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Christopher Fowler
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London
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This was taken in 1933 but feels a century older. The villagers are receiving their Maundy peas - 20 bushels of peas and 2 bushels of wheat were given to the poor of the parish every Maundy Thursday, in a ritual dating back to 1572. Maundy money is still handed out today at a service, where a monarch or a royal official ceremonially distributes small silver coins known as Maundy money as symbolic…
27 comments
Christopher Fowler
Posted in
London
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This doesn't exist. The immense Doric Arch that used to herald the entrance to Euston Station was torn down in 1961 against the wishes of the public and architectural experts, and was dumped to save money, but its pediments still exist and have been turned - inevitably - into pubs. The buildings that replaced it were disastrous and ugly. The government was accused of of philistinism and apathy…
12 comments
Christopher Fowler
Posted in
London
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Ploughing through far too many books on London and trying to work out which ones to take with me to Barcelona, where I'll be working in seclusion next week, I can't help but stare at photographs that touch me in some way. A lot of people complain that we have an idealised view of London past. I'm not so sure I do, as I remember the racism, sexism and homophobia, the stiflingly dull Sundays, the…
19 comments
Christopher Fowler
Posted in
London
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A friend of mine recently moved into Petticoat Lane without realising it. It's not her fault; the lane doesn't technically exist. Petticoat Lane Market was started over 400 years ago by the French Huguenots who sold petticoats and lace from the stalls (there are still lace sellers there). The prudish Victorians changed the name of the lane and market to avoid referring to woman's underclothes…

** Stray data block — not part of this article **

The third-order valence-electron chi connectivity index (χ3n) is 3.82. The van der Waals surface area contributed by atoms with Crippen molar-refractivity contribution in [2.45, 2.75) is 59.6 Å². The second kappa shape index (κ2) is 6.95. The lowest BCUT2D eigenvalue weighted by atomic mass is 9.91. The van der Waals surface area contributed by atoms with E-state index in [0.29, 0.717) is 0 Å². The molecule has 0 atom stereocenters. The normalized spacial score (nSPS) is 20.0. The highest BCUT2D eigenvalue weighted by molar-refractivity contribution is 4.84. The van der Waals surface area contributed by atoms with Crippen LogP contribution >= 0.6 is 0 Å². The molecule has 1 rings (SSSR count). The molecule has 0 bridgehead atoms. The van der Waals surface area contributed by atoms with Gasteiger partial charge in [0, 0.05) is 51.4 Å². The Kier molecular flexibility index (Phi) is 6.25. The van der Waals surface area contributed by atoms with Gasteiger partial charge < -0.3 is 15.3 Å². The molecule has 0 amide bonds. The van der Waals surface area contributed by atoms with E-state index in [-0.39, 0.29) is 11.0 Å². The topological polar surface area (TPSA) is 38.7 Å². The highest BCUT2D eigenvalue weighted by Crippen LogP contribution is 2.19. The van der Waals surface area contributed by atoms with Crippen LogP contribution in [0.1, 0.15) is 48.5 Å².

18 comments
Christopher Fowler
Posted in
London
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Still poking about in old London photographs, I've a few more choice shots from the city's past. Alfred Gilbert's statue of Anteros (god of requited love) has been moved about a lot since it arrived on top of the fountain in Piccadilly Circus in 1893. Eros is Anteros's twin brother, and that's the name chosen for him by the public, who generally decide what all buildings and statues are called…
15 comments
Christopher Fowler
Posted in
London
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While I was researching today I came across some peculiar photographs of Londoners worth sharing. In East London in 1934 there was concern that babies weren't getting enough fresh air and sunshine, so south-facing 'baby balconies' were installed until the London County Council (LCC) stopped them on safety grounds. The UK has a long, strong link with Spain. At the Festival of Britain in 1951 there…
30 comments
Christopher Fowler
Posted in
London
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An author who has written a biography of Joseph Merrick, the so-called 'Elephant Man', has tracked down his final resting place. Jo Vigor-Mungovin consulted cemetery records around the time of Joseph Merrick's death and found he had been interred at the City of London Cemetery & Crematorium, near Epping Forest. The problem had always been that although Merrick's deformed skeleton had been…
3 comments
Christopher Fowler
Posted in
London
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In 'Bryant & May: The Lonely Hour' I've punctuated the chapters with chunks of the speeches Arthur Bryant gives as a London tour guide, and it made me wonder if I should write a 'Bryant & May Guide to London' at some point. It would have to include lots of pointless, peculiar and abstruse information of course, and could well turn out to be more exhausting to write than the average B&M novel, but…
32 comments
Christopher Fowler
Posted in
London
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It's a disreputable name, is Jack, a scallywag nomenclature from Ripper to Spring-Heeled, but Jack Sheppard (b.1702) is the best one. He's buried in St Martin-in-the-Fields now, a lad who never stood a chance, but went down in London history. Raised in a workhouse and promisingly apprenticed to a carpenter, he switched to robbery and was very good at it. In 1724 he escaped from Newgate jail four…
5 comments
Christopher Fowler
Posted in
London
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After I had major eye surgery I was supposed to be collected from the hospital but my ride fell through and it was raining so hard that there were no cabs, so I did a dumb thing. I went by tube. In the rush hour. With only 20% sight. And to make matters worse, I had to use the Baker Street interchange. This might have been fit for purpose in 1888, but now you have to be a mind-reader to find your…
9 comments

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